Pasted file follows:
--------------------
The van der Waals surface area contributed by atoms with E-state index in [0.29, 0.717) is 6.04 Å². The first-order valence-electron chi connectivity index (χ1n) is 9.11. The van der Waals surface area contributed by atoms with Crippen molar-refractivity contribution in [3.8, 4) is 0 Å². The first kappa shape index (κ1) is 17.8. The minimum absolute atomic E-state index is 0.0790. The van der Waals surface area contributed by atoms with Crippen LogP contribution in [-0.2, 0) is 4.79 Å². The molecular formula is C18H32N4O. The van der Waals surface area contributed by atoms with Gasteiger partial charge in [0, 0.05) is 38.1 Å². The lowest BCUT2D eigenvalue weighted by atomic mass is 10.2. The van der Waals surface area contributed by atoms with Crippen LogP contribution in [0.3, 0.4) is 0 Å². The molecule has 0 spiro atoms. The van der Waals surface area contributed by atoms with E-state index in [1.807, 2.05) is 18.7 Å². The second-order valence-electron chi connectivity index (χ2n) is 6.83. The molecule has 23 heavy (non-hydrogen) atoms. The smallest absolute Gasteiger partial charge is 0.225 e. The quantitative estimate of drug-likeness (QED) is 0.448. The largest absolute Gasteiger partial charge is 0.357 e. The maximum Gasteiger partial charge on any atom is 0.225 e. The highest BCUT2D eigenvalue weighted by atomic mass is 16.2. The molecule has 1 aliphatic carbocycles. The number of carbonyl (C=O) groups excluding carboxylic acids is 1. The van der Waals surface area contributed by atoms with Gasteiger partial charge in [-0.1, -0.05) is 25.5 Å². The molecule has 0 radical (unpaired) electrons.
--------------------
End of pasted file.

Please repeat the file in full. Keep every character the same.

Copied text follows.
The van der Waals surface area contributed by atoms with E-state index in [0.29, 0.717) is 6.04 Å². The first-order valence-electron chi connectivity index (χ1n) is 9.11. The van der Waals surface area contributed by atoms with Crippen molar-refractivity contribution in [3.8, 4) is 0 Å². The first kappa shape index (κ1) is 17.8. The minimum absolute atomic E-state index is 0.0790. The van der Waals surface area contributed by atoms with Crippen LogP contribution in [-0.2, 0) is 4.79 Å². The molecular formula is C18H32N4O. The van der Waals surface area contributed by atoms with Gasteiger partial charge in [0, 0.05) is 38.1 Å². The lowest BCUT2D eigenvalue weighted by atomic mass is 10.2. The van der Waals surface area contributed by atoms with Crippen LogP contribution in [0.3, 0.4) is 0 Å². The molecule has 0 spiro atoms. The van der Waals surface area contributed by atoms with E-state index in [1.807, 2.05) is 18.7 Å². The second-order valence-electron chi connectivity index (χ2n) is 6.83. The molecule has 23 heavy (non-hydrogen) atoms. The smallest absolute Gasteiger partial charge is 0.225 e. The quantitative estimate of drug-likeness (QED) is 0.448. The largest absolute Gasteiger partial charge is 0.357 e. The maximum Gasteiger partial charge on any atom is 0.225 e. The highest BCUT2D eigenvalue weighted by atomic mass is 16.2. The molecule has 1 aliphatic carbocycles. The number of carbonyl (C=O) groups excluding carboxylic acids is 1. The van der Waals surface area contributed by atoms with Gasteiger partial charge in [-0.1, -0.05) is 25.5 Å². The molecule has 0 radical (unpaired) electrons.